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(Yonhap Feature) S. Korean city attracts Chinese tourists with martial arts

All Headlines 09:00 April 19, 2016

By Joo Kyung-don

CHUNGJU, South Korea, April 19 (Yonhap) -- If you are in Chungju, 130 kilometers south of Seoul, don't be surprised when you encounter people performing martial arts on the streets, just like in Chinese kung fu movies.

Chances are that they are actually martial arts practitioners from China.

There may be no kung fu stars like Bruce Lee or Jackie Chan, but this year, Chungju will be the place to feel the fever of Chinese martial arts in South Korea. Since last December, groups of 200 to 500 Chinese martial arts practitioners have been visiting Chungju to participate in an event called the "Korea-China Martial Arts Exchange Contest."

The city in North Chungcheong Province plans to invite a total of 5,000 Chinese tourists with a martial arts background this year to its contest. And it plans to host the martial arts event at least 20 times in 2016.

Last Thursday, 26 Chinese martial arts teams -- 13 teams from the Wu-style Tai Chi Chuan (taijiquan) Association and 13 teams from the Zhengzhou Wushu Association -- showed their skills at Chungju Gymnasium. For most of the 400 participants, performing martial arts was more fun than watching K-pop shows.

"I'm so happy to be here to show my performance," said Liu Xue Jiao, a 16-year-old girl who performed xing yi quan at the contest, through an interpreter. "I like K-pop, but the reason why I visited Korea is the martial arts."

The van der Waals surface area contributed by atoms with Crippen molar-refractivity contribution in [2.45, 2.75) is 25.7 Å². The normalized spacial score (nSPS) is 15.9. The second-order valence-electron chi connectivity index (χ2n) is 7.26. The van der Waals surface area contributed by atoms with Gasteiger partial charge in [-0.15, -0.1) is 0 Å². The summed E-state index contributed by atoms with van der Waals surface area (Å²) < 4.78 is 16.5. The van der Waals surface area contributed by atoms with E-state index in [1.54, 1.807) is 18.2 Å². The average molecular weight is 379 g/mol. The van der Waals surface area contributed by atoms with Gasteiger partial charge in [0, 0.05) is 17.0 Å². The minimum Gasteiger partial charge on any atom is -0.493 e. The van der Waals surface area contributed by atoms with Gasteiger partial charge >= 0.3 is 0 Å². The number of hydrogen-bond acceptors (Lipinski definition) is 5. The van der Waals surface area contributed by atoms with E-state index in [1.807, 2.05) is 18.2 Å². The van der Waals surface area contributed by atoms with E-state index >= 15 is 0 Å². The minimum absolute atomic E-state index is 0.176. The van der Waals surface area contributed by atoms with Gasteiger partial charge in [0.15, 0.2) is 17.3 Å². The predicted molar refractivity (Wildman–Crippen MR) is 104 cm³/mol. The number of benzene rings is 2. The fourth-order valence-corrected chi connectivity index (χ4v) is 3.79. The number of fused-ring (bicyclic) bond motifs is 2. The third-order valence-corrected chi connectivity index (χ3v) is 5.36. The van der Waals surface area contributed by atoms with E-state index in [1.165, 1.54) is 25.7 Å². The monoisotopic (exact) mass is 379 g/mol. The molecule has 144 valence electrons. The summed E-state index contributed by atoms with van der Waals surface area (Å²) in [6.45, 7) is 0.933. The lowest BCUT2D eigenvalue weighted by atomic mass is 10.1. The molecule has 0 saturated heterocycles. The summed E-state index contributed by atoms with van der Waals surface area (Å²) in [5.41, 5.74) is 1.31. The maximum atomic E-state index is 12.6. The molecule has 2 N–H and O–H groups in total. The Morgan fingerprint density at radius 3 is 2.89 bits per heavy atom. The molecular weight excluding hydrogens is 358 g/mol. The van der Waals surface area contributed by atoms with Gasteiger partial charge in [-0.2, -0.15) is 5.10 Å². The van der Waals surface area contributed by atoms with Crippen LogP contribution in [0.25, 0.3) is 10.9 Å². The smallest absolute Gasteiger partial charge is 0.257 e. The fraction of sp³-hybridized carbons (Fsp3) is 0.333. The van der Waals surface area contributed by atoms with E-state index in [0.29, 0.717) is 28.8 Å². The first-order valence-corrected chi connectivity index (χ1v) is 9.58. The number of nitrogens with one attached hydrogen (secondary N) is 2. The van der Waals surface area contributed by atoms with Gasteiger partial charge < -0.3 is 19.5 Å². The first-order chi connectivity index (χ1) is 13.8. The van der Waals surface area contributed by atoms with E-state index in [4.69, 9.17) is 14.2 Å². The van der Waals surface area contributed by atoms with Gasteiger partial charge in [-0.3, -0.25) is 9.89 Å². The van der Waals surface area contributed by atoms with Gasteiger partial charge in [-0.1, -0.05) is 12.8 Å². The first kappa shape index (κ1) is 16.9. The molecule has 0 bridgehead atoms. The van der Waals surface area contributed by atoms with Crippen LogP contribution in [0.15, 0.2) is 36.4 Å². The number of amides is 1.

It is no secret that South Korea has been luring Chinese tourists with the Korean Wave or "Hallyu," thanks to the rising popularity of K-pop, drama and movies. In recent years, the country has also seen Chinese tourists, also known as "youker," visiting South Korea for foods, cosmetics and medical treatments. Chungju decided to go with martial arts.

"If you ask Chinese people to just visit here, they are not going to come," said Chungju Mayor Cho Gil-hyeong. "In China, many people do martial arts as their daily exercise, so we decided to focus on that area."

Chungju has just the pedigree, as the home of the oldest Korean martial arts "taekgyeon."

Chungju has also been hosting the World Martial Arts Festival since 1998. And it is a birthplace for the World Martial Arts Union (WoMAU), an international martial arts organization that counts 60 martial arts organizations from 40 countries as its members.

The city is also home base for the International Centre of Martial Arts for Youth Development and Engagement (ICM), an institute under the United Nations Educational, Scientific and Cultural Organization (UNESCO).

With this background, providing a stage for Chinese tourists to showcase their martial arts skills was not a difficult choice, according to Cho. The city believes exploring this niche market of martial arts tourism will provide memorable experience to the visitors.